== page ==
This raises some big questions. For a start, the same paper also suggests "disruption" of the sites. This, of course, is tantamount to censorship. It also raises the problem of disrupting the sites you are watching for intelligence and hence blinding yourself. But there's a more important point than either this or the usual civil-liberties/digital rights arguments. The leaked document sounds a tad, ah, limp, doesn'it? Are we really thinking of using the limited supply of agents with the knowledge of Arabic (and perhaps more importantly Urdu and Punjabi), Islam, jihadi politics, and the streetsmarts to pass on a jihadi forum to attempt individual conversions of random forum posters? Seriously, I wouldn't think there were more than 200 suitable agents in the services. It doesn't sound like a great return on investment.
I can guess what, say, the Office of Sleazy Intelligence would have done in this situation. They wouldn't be trying to talk the buggers down. They would probably be the most extreme extremist in town, doing their best to wind up the others into saying things outrageous enough to provide a pretext to shut the site down and arrest everyone they could catch. If you're going to have agents, they might as well be agents provocateurs. Otherwise you're casting your bread on the waters with little chance of success.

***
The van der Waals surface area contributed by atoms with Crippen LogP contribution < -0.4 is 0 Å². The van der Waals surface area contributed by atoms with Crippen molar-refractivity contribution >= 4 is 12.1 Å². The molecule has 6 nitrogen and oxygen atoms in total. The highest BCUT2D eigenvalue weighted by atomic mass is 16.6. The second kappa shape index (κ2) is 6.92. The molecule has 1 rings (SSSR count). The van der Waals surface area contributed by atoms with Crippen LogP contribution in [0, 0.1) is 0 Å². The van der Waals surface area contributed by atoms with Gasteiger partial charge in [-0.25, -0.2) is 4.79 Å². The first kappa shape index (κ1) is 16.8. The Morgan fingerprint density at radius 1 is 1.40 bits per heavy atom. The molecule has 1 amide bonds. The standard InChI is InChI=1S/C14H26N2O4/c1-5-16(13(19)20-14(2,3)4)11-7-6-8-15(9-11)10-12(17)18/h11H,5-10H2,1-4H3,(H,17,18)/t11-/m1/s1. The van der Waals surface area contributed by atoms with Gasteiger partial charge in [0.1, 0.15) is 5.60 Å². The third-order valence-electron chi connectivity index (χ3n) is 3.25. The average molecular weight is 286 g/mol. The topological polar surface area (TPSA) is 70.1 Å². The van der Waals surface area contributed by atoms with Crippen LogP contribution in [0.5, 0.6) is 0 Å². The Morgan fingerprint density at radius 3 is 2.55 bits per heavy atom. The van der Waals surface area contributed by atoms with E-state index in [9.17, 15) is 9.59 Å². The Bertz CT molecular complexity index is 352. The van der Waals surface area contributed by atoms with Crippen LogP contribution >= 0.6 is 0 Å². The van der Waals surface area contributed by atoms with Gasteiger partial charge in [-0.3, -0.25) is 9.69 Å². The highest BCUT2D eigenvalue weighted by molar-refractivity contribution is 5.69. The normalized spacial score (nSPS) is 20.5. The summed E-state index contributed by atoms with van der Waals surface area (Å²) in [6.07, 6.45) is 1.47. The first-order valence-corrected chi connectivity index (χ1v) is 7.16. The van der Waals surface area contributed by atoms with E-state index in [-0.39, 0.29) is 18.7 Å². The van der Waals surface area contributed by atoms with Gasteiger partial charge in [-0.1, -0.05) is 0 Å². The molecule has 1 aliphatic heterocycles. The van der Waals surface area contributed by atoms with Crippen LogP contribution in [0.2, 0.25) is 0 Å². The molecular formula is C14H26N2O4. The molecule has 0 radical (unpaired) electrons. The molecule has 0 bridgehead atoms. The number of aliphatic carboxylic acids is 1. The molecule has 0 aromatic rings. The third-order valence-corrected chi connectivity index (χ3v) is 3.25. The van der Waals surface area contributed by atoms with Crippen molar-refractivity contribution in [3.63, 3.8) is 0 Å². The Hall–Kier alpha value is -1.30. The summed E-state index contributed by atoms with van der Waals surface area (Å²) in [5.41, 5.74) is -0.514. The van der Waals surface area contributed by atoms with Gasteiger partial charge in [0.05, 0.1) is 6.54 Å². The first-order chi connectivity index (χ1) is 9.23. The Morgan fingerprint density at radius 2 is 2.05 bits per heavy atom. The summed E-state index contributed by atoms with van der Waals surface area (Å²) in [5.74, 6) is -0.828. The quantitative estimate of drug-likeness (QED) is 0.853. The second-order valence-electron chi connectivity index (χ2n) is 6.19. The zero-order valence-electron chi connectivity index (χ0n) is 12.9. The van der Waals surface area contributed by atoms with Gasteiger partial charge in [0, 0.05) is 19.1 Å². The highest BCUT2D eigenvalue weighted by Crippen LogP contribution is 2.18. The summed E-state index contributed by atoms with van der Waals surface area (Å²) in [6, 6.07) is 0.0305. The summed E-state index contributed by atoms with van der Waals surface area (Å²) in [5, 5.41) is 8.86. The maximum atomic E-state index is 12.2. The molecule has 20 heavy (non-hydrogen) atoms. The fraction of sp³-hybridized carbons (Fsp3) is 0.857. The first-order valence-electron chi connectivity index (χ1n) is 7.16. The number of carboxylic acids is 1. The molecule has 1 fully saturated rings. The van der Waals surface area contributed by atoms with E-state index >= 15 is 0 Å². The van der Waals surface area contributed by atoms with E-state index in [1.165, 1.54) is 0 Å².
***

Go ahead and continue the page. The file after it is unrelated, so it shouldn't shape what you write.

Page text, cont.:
That sounds all well and good - until you remember Joseph Conrad's Secret Agent.
"That the spy may fabricate his information is one thing, but in the field of revolutionary action he may be tempted to fabricate the facts."Not that we'd actually start letting off bombs, but if you were trying to get them to discredit themselves, there's a serious risk that you might inspire them faster than you gathered evidence to lock 'em up.